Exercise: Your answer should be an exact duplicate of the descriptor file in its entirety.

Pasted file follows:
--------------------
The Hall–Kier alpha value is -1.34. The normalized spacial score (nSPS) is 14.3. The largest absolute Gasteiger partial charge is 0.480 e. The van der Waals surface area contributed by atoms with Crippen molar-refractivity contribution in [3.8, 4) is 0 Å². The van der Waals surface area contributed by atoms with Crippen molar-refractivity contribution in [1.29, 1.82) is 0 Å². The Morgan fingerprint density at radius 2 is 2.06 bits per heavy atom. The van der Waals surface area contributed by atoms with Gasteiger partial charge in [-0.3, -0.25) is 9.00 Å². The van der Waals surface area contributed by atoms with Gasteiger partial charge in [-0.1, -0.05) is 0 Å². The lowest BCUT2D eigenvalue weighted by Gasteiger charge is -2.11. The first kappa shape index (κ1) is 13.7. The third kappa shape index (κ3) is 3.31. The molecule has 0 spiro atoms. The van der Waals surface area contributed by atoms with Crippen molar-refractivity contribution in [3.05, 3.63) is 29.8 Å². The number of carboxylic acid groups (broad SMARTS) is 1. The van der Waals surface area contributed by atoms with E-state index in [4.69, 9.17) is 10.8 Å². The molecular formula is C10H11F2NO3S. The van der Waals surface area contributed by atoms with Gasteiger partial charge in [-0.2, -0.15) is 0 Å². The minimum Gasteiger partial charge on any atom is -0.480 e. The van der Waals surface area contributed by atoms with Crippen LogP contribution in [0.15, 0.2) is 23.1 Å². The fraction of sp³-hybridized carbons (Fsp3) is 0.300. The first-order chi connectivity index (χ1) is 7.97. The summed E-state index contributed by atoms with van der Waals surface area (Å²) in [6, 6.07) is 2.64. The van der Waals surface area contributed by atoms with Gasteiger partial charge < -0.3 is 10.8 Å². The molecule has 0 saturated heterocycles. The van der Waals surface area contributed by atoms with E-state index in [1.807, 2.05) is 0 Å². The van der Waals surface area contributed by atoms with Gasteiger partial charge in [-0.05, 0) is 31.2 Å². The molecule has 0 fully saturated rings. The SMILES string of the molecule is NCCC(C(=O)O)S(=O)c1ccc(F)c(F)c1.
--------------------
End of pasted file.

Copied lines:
The Hall–Kier alpha value is -1.34. The normalized spacial score (nSPS) is 14.3. The largest absolute Gasteiger partial charge is 0.480 e. The van der Waals surface area contributed by atoms with Crippen molar-refractivity contribution in [3.8, 4) is 0 Å². The van der Waals surface area contributed by atoms with Crippen molar-refractivity contribution in [1.29, 1.82) is 0 Å². The Morgan fingerprint density at radius 2 is 2.06 bits per heavy atom. The van der Waals surface area contributed by atoms with Gasteiger partial charge in [-0.3, -0.25) is 9.00 Å². The van der Waals surface area contributed by atoms with Gasteiger partial charge in [-0.1, -0.05) is 0 Å². The lowest BCUT2D eigenvalue weighted by Gasteiger charge is -2.11. The first kappa shape index (κ1) is 13.7. The third kappa shape index (κ3) is 3.31. The molecule has 0 spiro atoms. The van der Waals surface area contributed by atoms with Crippen molar-refractivity contribution in [3.05, 3.63) is 29.8 Å². The number of carboxylic acid groups (broad SMARTS) is 1. The van der Waals surface area contributed by atoms with E-state index in [4.69, 9.17) is 10.8 Å². The molecular formula is C10H11F2NO3S. The van der Waals surface area contributed by atoms with Gasteiger partial charge in [-0.2, -0.15) is 0 Å². The minimum Gasteiger partial charge on any atom is -0.480 e. The van der Waals surface area contributed by atoms with Crippen LogP contribution in [0.15, 0.2) is 23.1 Å². The fraction of sp³-hybridized carbons (Fsp3) is 0.300. The first-order chi connectivity index (χ1) is 7.97. The summed E-state index contributed by atoms with van der Waals surface area (Å²) in [6, 6.07) is 2.64. The van der Waals surface area contributed by atoms with Gasteiger partial charge < -0.3 is 10.8 Å². The molecule has 0 saturated heterocycles. The van der Waals surface area contributed by atoms with E-state index in [1.807, 2.05) is 0 Å². The van der Waals surface area contributed by atoms with Gasteiger partial charge in [-0.05, 0) is 31.2 Å². The molecule has 0 fully saturated rings. The SMILES string of the molecule is NCCC(C(=O)O)S(=O)c1ccc(F)c(F)c1.